While drunk driving, speeding, and road rage often nab the headlines, the data reveals that distracted driving is really the most dangerous threat to the safety of our roads.
Data gathered by the NHTSA shows that distracted driving was responsible for at least 3,155 deaths in 2017 (and hundreds of thousands of additional injuries). And, at least for now, the numbers are trending in the wrong direction.
Though drivers can be distracted by any number of causes, behaviors, or stimuli, there are ultimately three common types that stand out more than the rest.
Let’s take a look at how you can identify and avoid them when you’re behind the wheel:
1. Visual Distractions
As the name indicates, these are distractions that take your eyes off the road and require you to perform visual “double-duty” when driving. Mobile devices and electronics are among the most common visual diversions.
“While drivers can face many different distractions in the car, cell phones are the most common – and deadliest – distraction,” Michael P. Fleming & Associates, P.C. explains. “Texting while driving, for instance, can drastically increase your risk of being involved in an accident and needing medical care. People who text while driving are 23 times more likely to be involved in a motor vehicle collision, according to a study by the Virginia Tech Transportation Institute.”
According to the NHTSA, sending or reading a text takes a driver’s eyes off the road for an average of five seconds at a time. When traveling 55 miles per hour, that’s like driving the entire length of a football field with your eyes closed.
Other visual distractions include fidgeting with the radio dial and looking at GPS directions. It doesn’t have to involve electronics, though. You can just as easily become distracted by a passing billboard or blue lights on the side of the road.
The best way to avoid smartphone-related distractions is to turn your phone on “Do Not Disturb” mode while driving. And if you must use your phone, be sure to use a hands-free solution.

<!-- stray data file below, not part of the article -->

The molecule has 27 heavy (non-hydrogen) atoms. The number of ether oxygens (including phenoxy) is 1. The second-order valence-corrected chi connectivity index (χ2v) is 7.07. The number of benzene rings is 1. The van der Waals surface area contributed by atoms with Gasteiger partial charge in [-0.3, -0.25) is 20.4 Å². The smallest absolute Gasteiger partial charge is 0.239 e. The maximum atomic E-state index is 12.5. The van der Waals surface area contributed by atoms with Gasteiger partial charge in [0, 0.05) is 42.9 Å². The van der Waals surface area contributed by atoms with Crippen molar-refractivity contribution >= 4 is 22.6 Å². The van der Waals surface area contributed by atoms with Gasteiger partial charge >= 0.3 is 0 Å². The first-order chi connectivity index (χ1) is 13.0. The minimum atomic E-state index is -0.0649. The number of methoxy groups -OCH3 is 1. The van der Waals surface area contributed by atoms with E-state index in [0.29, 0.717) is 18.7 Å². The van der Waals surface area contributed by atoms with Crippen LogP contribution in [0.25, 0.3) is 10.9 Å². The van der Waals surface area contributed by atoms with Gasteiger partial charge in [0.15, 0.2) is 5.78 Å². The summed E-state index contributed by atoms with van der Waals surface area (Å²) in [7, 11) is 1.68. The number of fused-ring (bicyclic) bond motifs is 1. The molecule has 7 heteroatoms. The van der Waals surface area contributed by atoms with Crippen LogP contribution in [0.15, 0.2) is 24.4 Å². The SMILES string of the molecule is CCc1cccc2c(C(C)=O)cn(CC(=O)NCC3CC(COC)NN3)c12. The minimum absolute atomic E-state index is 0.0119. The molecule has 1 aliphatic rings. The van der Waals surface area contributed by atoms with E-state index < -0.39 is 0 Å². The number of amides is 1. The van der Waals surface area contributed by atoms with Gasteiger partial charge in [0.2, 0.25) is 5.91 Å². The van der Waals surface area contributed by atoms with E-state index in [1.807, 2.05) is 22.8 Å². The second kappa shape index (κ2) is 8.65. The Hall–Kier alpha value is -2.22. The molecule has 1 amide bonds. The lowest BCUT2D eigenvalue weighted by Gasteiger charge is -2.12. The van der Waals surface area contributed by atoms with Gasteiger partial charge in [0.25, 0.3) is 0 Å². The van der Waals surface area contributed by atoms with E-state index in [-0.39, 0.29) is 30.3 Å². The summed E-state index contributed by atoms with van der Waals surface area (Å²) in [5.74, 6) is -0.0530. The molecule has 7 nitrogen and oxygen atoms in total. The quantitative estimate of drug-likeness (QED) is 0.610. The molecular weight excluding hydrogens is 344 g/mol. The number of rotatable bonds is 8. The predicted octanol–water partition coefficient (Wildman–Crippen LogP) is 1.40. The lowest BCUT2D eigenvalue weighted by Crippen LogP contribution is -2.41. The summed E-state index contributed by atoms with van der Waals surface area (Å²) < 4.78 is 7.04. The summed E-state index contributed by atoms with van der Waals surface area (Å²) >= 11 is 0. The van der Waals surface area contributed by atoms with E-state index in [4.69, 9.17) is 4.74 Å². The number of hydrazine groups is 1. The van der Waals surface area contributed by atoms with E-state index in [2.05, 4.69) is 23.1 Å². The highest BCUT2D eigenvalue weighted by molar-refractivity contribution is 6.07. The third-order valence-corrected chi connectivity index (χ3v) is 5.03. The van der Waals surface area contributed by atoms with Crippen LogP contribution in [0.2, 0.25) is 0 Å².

2. Manual Distractions
Manual distractions aren’t discussed as much as visual culprits, but they’re just as dangerous. They consist of anything that requires a driver to take one or both hands off the wheel in order to perform an action or task. Examples include:
- Eating fast food
- Attempting to locate an item in your purse
- Reaching into a briefcase in the backseat
- Trying to break up a fight between quarreling kids
- Handing snacks to a toddler in the backseat
Manual distractions are dangerous because they compromise both your focus and your physical ability to drive. While you might be capable of driving with one hand under most circumstances, all it takes is a sudden lane change or an unexpected red light to put you in a compromising situation.
The best way to defeat manual distractions is to prevent the temptation. This means keeping your purse/briefcase in the trunk; never getting fast food to go; and setting clear expectations with passengers (particularly little ones).
3. Cognitive Distractions
This third category gets ignored a lot of times, but it’s one of the major causes of distraction-related car accidents.
A cognitive distraction is anything that takes your mind off of your primary obligation: driving. It may include a podcast or audio book, conversation with someone in the passenger’s seat, or a preoccupation with a work project or relationship issue.
While most people are able to drive while thinking about other things, it can become an issue in scenarios where you need to make split-second decisions. Cognitive distractions slow reaction time and can pose a threat under these circumstances.
Cognitive distractions are arguably the most difficult kind to prevent. If you find that you’re easily distracted by podcasts and audiobooks, try the radio instead. If in-cabin conversations hold your mind hostage, try driving alone. The more proactive you are about these culprits, the safer you’ll be.
Say Goodbye to Distracted Driving
Distracted driving might be rampant, but you don’t have to be a willing participant. Now that you’re aware of the major causes of distracted driving, you can implement proactive strategies and techniques to ensure you no longer succumb to these dangerous and deadly diversions. Do your part to make our roads safer!